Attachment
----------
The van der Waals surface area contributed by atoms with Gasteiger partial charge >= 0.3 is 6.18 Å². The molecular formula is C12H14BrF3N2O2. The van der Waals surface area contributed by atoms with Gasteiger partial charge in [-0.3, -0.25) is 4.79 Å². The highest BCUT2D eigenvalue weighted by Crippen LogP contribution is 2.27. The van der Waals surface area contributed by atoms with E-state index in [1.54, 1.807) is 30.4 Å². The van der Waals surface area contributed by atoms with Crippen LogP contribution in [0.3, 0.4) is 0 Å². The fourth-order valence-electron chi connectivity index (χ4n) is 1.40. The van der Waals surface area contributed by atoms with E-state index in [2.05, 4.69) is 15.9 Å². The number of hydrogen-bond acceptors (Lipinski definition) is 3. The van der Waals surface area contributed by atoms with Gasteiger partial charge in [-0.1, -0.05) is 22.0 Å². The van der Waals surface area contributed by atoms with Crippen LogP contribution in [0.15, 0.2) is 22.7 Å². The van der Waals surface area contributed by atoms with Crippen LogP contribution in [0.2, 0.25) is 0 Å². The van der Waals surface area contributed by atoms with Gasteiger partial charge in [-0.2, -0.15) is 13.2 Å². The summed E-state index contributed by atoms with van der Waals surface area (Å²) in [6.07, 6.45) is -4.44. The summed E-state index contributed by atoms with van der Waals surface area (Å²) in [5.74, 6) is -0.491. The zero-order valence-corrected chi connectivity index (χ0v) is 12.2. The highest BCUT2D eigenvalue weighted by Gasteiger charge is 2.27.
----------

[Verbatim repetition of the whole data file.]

The van der Waals surface area contributed by atoms with Gasteiger partial charge >= 0.3 is 6.18 Å². The molecular formula is C12H14BrF3N2O2. The van der Waals surface area contributed by atoms with Gasteiger partial charge in [-0.3, -0.25) is 4.79 Å². The highest BCUT2D eigenvalue weighted by Crippen LogP contribution is 2.27. The van der Waals surface area contributed by atoms with E-state index in [1.54, 1.807) is 30.4 Å². The van der Waals surface area contributed by atoms with Crippen LogP contribution in [0.3, 0.4) is 0 Å². The fourth-order valence-electron chi connectivity index (χ4n) is 1.40. The van der Waals surface area contributed by atoms with E-state index in [2.05, 4.69) is 15.9 Å². The number of hydrogen-bond acceptors (Lipinski definition) is 3. The van der Waals surface area contributed by atoms with Gasteiger partial charge in [-0.1, -0.05) is 22.0 Å². The van der Waals surface area contributed by atoms with Crippen LogP contribution in [0.15, 0.2) is 22.7 Å². The van der Waals surface area contributed by atoms with Crippen LogP contribution in [0.2, 0.25) is 0 Å². The van der Waals surface area contributed by atoms with Gasteiger partial charge in [-0.2, -0.15) is 13.2 Å². The summed E-state index contributed by atoms with van der Waals surface area (Å²) in [6.07, 6.45) is -4.44. The summed E-state index contributed by atoms with van der Waals surface area (Å²) in [5.74, 6) is -0.491. The zero-order valence-corrected chi connectivity index (χ0v) is 12.2. The highest BCUT2D eigenvalue weighted by Gasteiger charge is 2.27.